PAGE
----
24 They also impede routine maintenance. Raised pavement markers increase the difficulty for bicyclists when entering or exiting bike lanes, and discourage motorists from merging into bike lanes before making right turns.
    Option:
    25 Physical barriers may be used to convert a Class II Bikeway (Bike Lane) to Class I Bikeway (Bike Path)
    ====================================

    We sincerely hope the city has signed this facility as a bike path and not a bike lane, similar to what the City of Long Beach did when creating two facilities in the downtown area that employ riased barriers. And in a similar light, we hope the upcoming cycletrack designs are similarly signed at bike paths and not bike lanes. Just to sensitize you to the issue, here is what the 2012 Highway Design Manual has to say about facilities separated from travel lanes by barriers and/or street parking:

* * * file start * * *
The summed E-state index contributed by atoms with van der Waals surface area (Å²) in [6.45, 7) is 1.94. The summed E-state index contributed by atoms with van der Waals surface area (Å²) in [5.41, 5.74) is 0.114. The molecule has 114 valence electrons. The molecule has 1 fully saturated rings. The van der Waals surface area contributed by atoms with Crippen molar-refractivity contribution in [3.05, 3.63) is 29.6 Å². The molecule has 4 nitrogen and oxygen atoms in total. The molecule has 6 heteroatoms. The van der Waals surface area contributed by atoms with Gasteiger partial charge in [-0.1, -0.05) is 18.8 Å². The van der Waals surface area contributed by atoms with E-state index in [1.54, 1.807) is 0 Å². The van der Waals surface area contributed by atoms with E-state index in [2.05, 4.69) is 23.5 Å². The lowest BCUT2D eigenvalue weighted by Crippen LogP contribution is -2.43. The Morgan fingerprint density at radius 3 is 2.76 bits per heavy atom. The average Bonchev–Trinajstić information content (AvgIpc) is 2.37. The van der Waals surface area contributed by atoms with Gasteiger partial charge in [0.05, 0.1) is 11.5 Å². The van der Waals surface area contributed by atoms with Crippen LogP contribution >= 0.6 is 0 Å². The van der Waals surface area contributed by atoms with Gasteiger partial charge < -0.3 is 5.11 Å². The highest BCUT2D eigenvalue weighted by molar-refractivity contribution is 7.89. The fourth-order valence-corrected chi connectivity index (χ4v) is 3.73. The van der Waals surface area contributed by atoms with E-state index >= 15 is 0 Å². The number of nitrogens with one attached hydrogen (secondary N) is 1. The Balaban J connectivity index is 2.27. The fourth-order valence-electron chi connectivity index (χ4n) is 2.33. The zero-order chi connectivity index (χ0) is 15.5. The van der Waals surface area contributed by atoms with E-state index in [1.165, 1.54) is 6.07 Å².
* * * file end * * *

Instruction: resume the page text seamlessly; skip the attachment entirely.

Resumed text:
301.2
    Class II Bikeway (Bike Lane) Lane
    Width
    (1) General. Class II bikeways (bike lanes), for the preferential use of bicycles, may be established within the roadbed and shall be located immediately adjacent to a traffic lane as allowed in this manual. Typical Class II bikeway configurations are illustrated
    in Figure 301.2A.A bikeway located behind on-street parking, physical separation, or barrier within the roadway is not a Class II
    bikeway (bike lane); see Index 1003.1 Class I Bikeway (Bike Path) for standards and design guidance.
    =====================================

    So in conclusion, we would like to see LADOT follow the state standards, which are required by SHC 981, 890.6 and 890.8, and sign both non-standard bikeways that are barrier and/or parking separated from travel lanes as paths, and not bike lanes.